Kyoto will create major economic problems for any country that seeks to honor its draconian constraints. And since Kyoto is too limited to affect climate change, most honest observers now concede that the whole effort is flawed and we must consider alternative paths. For example, America recently joined with several Asian countries to develop a programme of economic and technological growth -- based on the premise that more resilient economies will be better able to address global warming problems, whatever those may be. In contrast, Europe is embarked on a series of mini-Kyotos, seeking to impose energy restrictions on one sector after another (although its approach to dealings with China looks so like America's that Private Eye could run a "Are they by any chance related?" feature on them).
The first target is the airline industry, even though aircraft contribute a negligible amount to the global budget of anthroprogenic greenhouse gases. Moreover, airlines are one of the most distressed industries of this age. Although some airlines like British Airways are in favor of the scheme, probably for the short-sighted reasons outlined above, Lufthansa and others recognise that to impose additional costs on an already highly stressed industry would be disastrous.
The move seems politically attractive, because governments believe that they will be able to shift costs to foreign travelers. This may be true for many developing countries that have little air travel, but it is certainly not true for the United States or Europe -- for every external flight they took in 2000, Europeans flew three times within the EU. In America, the ratio of domestic to foreign flights is 10:1.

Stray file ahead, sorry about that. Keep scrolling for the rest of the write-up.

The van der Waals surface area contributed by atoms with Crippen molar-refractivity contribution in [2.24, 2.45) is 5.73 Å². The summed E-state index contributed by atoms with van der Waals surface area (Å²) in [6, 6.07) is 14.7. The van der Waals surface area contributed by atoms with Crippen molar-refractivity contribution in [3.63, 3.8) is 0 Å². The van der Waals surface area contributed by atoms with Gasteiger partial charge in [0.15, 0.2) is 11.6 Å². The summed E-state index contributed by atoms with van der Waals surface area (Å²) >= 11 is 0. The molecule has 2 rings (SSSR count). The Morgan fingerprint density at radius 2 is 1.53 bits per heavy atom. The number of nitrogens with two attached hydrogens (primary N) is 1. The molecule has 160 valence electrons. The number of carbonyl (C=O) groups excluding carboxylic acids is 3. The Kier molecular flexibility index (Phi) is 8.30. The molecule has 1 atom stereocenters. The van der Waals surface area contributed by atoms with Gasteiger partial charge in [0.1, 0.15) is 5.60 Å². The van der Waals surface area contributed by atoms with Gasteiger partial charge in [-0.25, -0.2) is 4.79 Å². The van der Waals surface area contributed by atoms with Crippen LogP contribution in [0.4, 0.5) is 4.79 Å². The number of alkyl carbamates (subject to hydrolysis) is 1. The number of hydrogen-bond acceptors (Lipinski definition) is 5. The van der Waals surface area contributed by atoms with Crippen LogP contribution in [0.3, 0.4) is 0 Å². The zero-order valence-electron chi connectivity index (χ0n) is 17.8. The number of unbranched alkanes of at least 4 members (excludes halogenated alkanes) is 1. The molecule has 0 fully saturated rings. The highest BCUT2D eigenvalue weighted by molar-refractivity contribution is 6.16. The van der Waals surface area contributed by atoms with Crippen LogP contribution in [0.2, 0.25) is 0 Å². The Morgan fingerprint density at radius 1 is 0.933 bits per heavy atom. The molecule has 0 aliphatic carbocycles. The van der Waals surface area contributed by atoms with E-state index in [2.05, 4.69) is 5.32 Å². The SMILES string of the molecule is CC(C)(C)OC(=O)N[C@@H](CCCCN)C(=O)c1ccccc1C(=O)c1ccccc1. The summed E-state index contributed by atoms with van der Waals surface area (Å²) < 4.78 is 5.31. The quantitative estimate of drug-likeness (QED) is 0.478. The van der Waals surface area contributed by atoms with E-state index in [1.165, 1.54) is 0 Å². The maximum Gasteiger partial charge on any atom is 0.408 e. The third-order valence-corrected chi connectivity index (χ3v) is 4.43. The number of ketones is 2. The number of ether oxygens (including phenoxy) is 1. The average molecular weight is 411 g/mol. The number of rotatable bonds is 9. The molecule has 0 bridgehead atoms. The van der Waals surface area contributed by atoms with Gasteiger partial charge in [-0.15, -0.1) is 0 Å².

Environmental rules already require airlines to increase energy use. High-angle landing and takeoff patterns require more power and so increase fuel use. Altitude restrictions -- now being considered as a separate climate change prevention measure -- add miles to the journey and increase fuel use. In fact, we should be looking at ways to reduce journey lengths. Today, government regulates the paths that aircraft must take on any given journey, while air-traffic control prohibits pilots from choosing their own route. Allowing 'free flight' would yield greenhouse-gas emissions reduction of up to 17 per cent.